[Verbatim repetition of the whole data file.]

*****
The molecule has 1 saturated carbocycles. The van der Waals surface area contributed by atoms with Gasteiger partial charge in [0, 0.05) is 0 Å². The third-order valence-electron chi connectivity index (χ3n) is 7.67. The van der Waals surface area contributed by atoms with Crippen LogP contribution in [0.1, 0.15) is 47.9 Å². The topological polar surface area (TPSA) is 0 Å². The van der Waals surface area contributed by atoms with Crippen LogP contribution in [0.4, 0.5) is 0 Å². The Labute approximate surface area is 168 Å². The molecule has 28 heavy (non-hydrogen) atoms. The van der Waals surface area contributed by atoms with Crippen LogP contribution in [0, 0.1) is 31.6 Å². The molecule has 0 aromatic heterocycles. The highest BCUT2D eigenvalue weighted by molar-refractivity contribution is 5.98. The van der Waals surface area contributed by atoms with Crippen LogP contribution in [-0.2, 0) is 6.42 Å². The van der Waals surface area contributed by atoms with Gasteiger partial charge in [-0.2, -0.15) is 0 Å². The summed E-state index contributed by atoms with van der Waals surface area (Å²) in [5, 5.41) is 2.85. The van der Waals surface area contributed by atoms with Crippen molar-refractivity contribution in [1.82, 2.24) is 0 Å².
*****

The molecule has 1 saturated carbocycles. The van der Waals surface area contributed by atoms with Gasteiger partial charge in [0, 0.05) is 0 Å². The third-order valence-electron chi connectivity index (χ3n) is 7.67. The van der Waals surface area contributed by atoms with Crippen LogP contribution in [0.1, 0.15) is 47.9 Å². The topological polar surface area (TPSA) is 0 Å². The van der Waals surface area contributed by atoms with Crippen LogP contribution in [0.4, 0.5) is 0 Å². The Labute approximate surface area is 168 Å². The molecule has 28 heavy (non-hydrogen) atoms. The van der Waals surface area contributed by atoms with Crippen LogP contribution in [0, 0.1) is 31.6 Å². The molecule has 0 aromatic heterocycles. The highest BCUT2D eigenvalue weighted by molar-refractivity contribution is 5.98. The van der Waals surface area contributed by atoms with Crippen LogP contribution in [-0.2, 0) is 6.42 Å². The van der Waals surface area contributed by atoms with Gasteiger partial charge in [-0.2, -0.15) is 0 Å². The summed E-state index contributed by atoms with van der Waals surface area (Å²) in [5, 5.41) is 2.85. The van der Waals surface area contributed by atoms with Crippen molar-refractivity contribution in [1.82, 2.24) is 0 Å².